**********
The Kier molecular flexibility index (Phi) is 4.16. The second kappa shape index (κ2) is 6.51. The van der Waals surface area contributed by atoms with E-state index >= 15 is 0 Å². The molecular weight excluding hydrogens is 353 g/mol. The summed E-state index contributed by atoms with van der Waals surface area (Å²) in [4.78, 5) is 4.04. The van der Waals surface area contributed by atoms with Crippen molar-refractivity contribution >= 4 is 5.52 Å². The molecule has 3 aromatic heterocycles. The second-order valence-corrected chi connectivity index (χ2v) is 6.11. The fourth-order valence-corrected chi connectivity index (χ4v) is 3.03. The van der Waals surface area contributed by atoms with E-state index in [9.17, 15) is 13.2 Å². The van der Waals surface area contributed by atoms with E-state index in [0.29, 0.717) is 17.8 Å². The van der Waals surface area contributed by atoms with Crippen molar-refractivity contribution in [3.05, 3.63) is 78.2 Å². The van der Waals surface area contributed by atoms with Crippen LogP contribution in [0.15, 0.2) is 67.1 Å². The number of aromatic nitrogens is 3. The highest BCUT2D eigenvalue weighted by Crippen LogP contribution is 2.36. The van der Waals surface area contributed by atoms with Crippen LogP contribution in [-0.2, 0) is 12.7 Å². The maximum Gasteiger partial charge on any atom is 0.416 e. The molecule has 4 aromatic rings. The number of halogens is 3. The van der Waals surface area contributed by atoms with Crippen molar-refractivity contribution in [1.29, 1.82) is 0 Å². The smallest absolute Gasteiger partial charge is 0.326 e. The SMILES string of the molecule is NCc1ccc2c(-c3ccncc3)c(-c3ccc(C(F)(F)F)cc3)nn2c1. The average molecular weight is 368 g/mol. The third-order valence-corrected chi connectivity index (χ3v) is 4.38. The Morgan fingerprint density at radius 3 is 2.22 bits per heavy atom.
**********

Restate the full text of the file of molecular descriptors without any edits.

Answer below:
The Kier molecular flexibility index (Phi) is 4.16. The second kappa shape index (κ2) is 6.51. The van der Waals surface area contributed by atoms with E-state index >= 15 is 0 Å². The molecular weight excluding hydrogens is 353 g/mol. The summed E-state index contributed by atoms with van der Waals surface area (Å²) in [4.78, 5) is 4.04. The van der Waals surface area contributed by atoms with Crippen molar-refractivity contribution >= 4 is 5.52 Å². The molecule has 3 aromatic heterocycles. The second-order valence-corrected chi connectivity index (χ2v) is 6.11. The fourth-order valence-corrected chi connectivity index (χ4v) is 3.03. The van der Waals surface area contributed by atoms with E-state index in [9.17, 15) is 13.2 Å². The van der Waals surface area contributed by atoms with E-state index in [0.29, 0.717) is 17.8 Å². The van der Waals surface area contributed by atoms with Crippen molar-refractivity contribution in [3.05, 3.63) is 78.2 Å². The van der Waals surface area contributed by atoms with Crippen LogP contribution in [0.15, 0.2) is 67.1 Å². The number of aromatic nitrogens is 3. The highest BCUT2D eigenvalue weighted by Crippen LogP contribution is 2.36. The van der Waals surface area contributed by atoms with Crippen LogP contribution in [-0.2, 0) is 12.7 Å². The maximum Gasteiger partial charge on any atom is 0.416 e. The molecule has 4 aromatic rings. The number of halogens is 3. The van der Waals surface area contributed by atoms with Crippen molar-refractivity contribution in [1.29, 1.82) is 0 Å². The smallest absolute Gasteiger partial charge is 0.326 e. The SMILES string of the molecule is NCc1ccc2c(-c3ccncc3)c(-c3ccc(C(F)(F)F)cc3)nn2c1. The average molecular weight is 368 g/mol. The third-order valence-corrected chi connectivity index (χ3v) is 4.38. The Morgan fingerprint density at radius 3 is 2.22 bits per heavy atom.